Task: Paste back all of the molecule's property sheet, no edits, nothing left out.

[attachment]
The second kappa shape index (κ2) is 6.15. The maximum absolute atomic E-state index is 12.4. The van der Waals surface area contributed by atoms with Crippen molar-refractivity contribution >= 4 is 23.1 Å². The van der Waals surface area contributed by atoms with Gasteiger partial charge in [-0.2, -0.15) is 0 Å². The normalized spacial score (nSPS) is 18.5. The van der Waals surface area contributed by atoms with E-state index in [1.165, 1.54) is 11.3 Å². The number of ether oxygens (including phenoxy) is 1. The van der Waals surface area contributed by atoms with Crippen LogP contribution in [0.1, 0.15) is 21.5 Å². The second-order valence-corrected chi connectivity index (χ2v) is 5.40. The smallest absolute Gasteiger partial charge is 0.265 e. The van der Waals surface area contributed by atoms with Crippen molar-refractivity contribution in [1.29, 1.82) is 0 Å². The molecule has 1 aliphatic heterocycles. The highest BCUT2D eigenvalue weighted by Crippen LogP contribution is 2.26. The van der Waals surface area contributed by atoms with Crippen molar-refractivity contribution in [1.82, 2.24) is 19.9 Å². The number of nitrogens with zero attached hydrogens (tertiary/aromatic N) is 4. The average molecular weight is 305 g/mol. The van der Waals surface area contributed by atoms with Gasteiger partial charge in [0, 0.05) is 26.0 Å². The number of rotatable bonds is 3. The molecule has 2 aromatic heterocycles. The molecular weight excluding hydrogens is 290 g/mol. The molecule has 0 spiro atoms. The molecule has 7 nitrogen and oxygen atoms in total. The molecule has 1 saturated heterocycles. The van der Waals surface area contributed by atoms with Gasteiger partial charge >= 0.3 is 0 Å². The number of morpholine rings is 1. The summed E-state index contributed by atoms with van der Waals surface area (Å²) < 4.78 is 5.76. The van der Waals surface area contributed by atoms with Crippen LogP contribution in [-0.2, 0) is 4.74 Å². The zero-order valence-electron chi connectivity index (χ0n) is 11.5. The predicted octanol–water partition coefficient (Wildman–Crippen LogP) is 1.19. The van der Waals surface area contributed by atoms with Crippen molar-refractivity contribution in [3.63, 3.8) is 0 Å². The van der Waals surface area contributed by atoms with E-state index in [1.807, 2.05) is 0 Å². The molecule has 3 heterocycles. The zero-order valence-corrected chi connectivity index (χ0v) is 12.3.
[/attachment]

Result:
The second kappa shape index (κ2) is 6.15. The maximum absolute atomic E-state index is 12.4. The van der Waals surface area contributed by atoms with Crippen molar-refractivity contribution >= 4 is 23.1 Å². The van der Waals surface area contributed by atoms with Gasteiger partial charge in [-0.2, -0.15) is 0 Å². The normalized spacial score (nSPS) is 18.5. The van der Waals surface area contributed by atoms with E-state index in [1.165, 1.54) is 11.3 Å². The number of ether oxygens (including phenoxy) is 1. The van der Waals surface area contributed by atoms with Crippen LogP contribution in [0.1, 0.15) is 21.5 Å². The second-order valence-corrected chi connectivity index (χ2v) is 5.40. The smallest absolute Gasteiger partial charge is 0.265 e. The van der Waals surface area contributed by atoms with Crippen molar-refractivity contribution in [1.29, 1.82) is 0 Å². The molecule has 1 aliphatic heterocycles. The highest BCUT2D eigenvalue weighted by Crippen LogP contribution is 2.26. The van der Waals surface area contributed by atoms with Crippen molar-refractivity contribution in [1.82, 2.24) is 19.9 Å². The number of nitrogens with zero attached hydrogens (tertiary/aromatic N) is 4. The average molecular weight is 305 g/mol. The van der Waals surface area contributed by atoms with Gasteiger partial charge in [0, 0.05) is 26.0 Å². The number of rotatable bonds is 3. The molecule has 2 aromatic heterocycles. The molecular weight excluding hydrogens is 290 g/mol. The molecule has 0 spiro atoms. The molecule has 7 nitrogen and oxygen atoms in total. The molecule has 1 saturated heterocycles. The van der Waals surface area contributed by atoms with Gasteiger partial charge >= 0.3 is 0 Å². The number of morpholine rings is 1. The summed E-state index contributed by atoms with van der Waals surface area (Å²) < 4.78 is 5.76. The van der Waals surface area contributed by atoms with Crippen LogP contribution in [-0.2, 0) is 4.74 Å². The zero-order valence-electron chi connectivity index (χ0n) is 11.5. The predicted octanol–water partition coefficient (Wildman–Crippen LogP) is 1.19. The van der Waals surface area contributed by atoms with Crippen molar-refractivity contribution in [3.63, 3.8) is 0 Å². The van der Waals surface area contributed by atoms with E-state index in [1.807, 2.05) is 0 Å². The molecule has 3 heterocycles. The zero-order valence-corrected chi connectivity index (χ0v) is 12.3.